Webinar: Taking action on climate change in the Crown of the Continent

Event Type: 
GNLCC Webinar
Date and Time: 
Sep 20, 2017 12:00 pm to 1:00 pm MDT

 

Presenters:
Anne Carlson, The Wilderness Society, Crown Adaptation Partnership and Erin Sexton, Flathead Lake Biological Station, University of Montana, Crown Managers Partnership, Crown Adaptation Partnership
Co-Authors:
Regan Nelson, Crown Conservation Initiative, Crown Adaptation Partnership; Ian Dyson, Crown Adaptation Partnership; and Linh Hoang, US Forest Service, Northern Rockies Adaptation Partnership, Crown Managers Partnership, Crown Adaptation Partnership

The Crown Adaptation Partnership (CAP) is a stakeholder-driven process that brings together representatives from jurisdictions across the Crown of the Continent to establish a shared understanding of the effects of climate change, prioritize climate conservation targets, and identify and implement adaptation strategies that have the potential to build resilience to current and projected climate change impacts.

By identifying and replicating examples of successful adaptation actions across the landscape, managers are developing coordinated management actions to achieve borderless outcomes for native salmonids, terrestrial invasive plants, five needle pines, mid-size carnivores, connectivity, and fire management.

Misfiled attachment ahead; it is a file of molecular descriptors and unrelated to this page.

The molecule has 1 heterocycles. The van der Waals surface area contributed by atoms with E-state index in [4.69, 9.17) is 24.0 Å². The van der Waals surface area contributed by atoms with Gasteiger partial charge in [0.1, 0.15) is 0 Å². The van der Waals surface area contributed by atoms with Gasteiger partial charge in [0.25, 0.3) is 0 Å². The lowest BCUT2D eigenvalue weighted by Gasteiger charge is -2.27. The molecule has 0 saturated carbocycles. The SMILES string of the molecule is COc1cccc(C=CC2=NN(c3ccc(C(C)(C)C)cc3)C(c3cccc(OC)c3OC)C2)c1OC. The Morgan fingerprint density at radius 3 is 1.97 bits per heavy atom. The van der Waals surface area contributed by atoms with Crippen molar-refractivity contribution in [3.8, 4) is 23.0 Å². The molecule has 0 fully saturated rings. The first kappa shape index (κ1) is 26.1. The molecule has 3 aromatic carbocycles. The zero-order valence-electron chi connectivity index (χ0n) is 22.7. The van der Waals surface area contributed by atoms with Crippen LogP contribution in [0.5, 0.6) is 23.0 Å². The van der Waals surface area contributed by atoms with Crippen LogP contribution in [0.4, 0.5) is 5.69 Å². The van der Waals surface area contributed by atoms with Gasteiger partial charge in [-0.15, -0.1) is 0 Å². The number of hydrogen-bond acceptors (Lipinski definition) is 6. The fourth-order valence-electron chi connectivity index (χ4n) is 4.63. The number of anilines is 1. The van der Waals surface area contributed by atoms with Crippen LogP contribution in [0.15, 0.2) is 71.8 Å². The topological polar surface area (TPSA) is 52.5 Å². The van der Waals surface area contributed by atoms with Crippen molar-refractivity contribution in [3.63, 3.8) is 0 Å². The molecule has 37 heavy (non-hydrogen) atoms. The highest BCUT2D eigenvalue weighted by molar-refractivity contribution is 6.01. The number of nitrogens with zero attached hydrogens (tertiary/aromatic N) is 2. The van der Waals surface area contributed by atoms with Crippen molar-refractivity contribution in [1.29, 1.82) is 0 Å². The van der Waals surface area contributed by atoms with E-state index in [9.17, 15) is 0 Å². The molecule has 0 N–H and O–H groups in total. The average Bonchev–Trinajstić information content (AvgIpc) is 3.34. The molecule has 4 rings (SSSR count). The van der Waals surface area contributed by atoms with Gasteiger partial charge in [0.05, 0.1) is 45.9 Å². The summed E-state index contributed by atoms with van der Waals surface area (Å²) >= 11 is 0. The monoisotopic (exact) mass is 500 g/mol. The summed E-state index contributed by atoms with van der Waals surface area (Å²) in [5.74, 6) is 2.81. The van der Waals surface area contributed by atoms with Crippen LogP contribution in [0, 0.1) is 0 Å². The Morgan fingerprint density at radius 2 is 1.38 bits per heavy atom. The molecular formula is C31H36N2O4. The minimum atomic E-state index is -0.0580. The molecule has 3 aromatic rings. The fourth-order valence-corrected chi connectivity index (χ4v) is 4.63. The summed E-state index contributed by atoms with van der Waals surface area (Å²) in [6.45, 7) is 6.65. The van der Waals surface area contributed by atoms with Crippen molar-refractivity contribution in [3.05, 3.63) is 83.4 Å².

Led by the Crown Managers Partnership, the U.S. Forest Service's Northern Rockies Adaptation Partnership, Crown Conservation Initiative, and The Wilderness Society, the CAP team first formed in 2014 and has subsequently received support from the Crown Roundtable and Great Northern LCC. The partnership brings together more than 70 state, federal, and provincial agencies; tribes and First Nations; non-governmental conservation organizations; industry; university staff and community groups from the United States and Canada.

 

Registration button

 

Resources:

Taking Action on Climate Change in the Crown of the Continent Ecosystem

 

Crown Adaptation Partnership climate conservation targets